What Farecast does is shift the power of information back into the consumer's hands, and that's why I like it. I remember when the web was young and the first car buying sites were up and running. Dealers scrambled for that early business, and I bought two cars off the web by forcing dealers in the Bay Area to compete for my business. It really felt like the web was going to change the dynamic of who was in charge in a car buying transaction - because I could force dealers to their best price, I was always going to get the best price. It felt like this would be the model in most large transactions, like travel, loans, etc. Price would stabilize, and folks would differentiate on service, relationship, and approach.
But something funny happened on our way to internet mediated bliss: the big companies figured out how to game our demand. Dealers realized they can make more profit if they cooperate and withhold pricing information from the aggregators, and the aggregators got into bed with the supply side of the equation (if you think AutoByTel or Expedia is on your side, you're kidding yourself). Nowhere is this more true that in how an airline prices its tickets.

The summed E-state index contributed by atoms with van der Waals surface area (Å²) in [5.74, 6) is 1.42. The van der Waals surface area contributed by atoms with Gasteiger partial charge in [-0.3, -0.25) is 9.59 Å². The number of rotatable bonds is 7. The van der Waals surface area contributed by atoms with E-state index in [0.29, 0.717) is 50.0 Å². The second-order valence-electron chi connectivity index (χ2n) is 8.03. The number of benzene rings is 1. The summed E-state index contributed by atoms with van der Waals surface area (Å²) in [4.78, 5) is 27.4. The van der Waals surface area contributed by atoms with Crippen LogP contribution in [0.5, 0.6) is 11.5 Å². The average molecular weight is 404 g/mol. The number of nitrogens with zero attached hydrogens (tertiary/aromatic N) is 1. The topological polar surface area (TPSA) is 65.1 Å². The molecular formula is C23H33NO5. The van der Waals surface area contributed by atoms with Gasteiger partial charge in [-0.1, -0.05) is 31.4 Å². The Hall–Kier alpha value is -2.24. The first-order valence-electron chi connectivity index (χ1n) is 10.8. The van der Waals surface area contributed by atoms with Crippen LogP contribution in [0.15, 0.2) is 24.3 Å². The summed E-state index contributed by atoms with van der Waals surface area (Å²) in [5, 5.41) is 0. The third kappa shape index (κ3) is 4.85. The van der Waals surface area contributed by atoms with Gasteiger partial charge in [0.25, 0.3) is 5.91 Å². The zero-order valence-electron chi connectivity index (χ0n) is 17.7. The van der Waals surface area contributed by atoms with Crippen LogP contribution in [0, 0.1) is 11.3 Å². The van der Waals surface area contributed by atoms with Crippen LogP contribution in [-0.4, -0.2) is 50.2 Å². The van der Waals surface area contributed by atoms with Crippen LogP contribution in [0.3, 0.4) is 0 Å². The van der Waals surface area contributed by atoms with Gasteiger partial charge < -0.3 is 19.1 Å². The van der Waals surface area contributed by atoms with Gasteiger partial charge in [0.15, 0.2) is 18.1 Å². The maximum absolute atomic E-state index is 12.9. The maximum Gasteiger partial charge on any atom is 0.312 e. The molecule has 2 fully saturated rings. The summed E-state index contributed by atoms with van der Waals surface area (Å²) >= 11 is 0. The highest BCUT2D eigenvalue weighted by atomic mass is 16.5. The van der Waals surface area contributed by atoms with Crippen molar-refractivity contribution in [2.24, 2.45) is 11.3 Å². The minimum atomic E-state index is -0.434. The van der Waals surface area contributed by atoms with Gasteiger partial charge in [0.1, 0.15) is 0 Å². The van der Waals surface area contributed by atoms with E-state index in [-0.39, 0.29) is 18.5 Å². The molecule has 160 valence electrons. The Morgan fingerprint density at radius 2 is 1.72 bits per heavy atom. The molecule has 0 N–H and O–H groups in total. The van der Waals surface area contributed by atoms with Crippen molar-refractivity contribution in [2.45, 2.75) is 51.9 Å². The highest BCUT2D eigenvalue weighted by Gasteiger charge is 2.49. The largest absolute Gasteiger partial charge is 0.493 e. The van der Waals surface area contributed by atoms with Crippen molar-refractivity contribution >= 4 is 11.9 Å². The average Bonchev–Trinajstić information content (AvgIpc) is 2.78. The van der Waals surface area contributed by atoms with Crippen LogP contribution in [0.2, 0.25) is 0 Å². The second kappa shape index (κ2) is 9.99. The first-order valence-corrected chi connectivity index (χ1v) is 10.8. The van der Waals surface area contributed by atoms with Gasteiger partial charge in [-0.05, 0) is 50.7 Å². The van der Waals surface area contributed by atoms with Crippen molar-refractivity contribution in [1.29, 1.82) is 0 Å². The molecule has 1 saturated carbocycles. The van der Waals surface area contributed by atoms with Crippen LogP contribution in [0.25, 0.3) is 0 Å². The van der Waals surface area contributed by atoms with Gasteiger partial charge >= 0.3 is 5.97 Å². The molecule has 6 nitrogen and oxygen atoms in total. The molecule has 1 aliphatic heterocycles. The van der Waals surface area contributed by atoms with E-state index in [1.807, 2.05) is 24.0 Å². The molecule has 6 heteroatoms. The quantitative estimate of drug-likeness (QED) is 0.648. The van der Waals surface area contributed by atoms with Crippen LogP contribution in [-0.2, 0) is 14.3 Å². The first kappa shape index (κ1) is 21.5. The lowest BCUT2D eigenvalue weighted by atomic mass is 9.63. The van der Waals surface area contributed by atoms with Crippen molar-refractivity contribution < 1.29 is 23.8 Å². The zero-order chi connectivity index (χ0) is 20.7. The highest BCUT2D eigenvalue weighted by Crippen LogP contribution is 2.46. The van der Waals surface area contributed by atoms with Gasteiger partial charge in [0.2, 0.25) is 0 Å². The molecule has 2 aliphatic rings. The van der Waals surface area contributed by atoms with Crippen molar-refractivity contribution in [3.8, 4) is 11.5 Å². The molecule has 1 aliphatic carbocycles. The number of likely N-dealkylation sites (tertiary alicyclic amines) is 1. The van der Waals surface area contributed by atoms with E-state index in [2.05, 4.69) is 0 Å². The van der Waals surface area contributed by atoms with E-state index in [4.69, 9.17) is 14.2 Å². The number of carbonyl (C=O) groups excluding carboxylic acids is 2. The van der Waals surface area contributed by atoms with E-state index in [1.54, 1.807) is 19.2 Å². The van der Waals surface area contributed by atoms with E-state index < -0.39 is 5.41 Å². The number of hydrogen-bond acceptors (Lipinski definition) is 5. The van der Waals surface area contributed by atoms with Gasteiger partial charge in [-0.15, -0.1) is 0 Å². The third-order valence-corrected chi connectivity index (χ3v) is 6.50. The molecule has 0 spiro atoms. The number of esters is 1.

I write books. My latest is a YA science fiction novel called Homeland (it's the sequel to Little Brother). More books: Rapture of the Nerds (a novel, with Charlie Stross); With a Little Help (short stories); and The Great Big Beautiful Tomorrow (novella and nonfic). I speak all over the place and I tweet and tumble, too.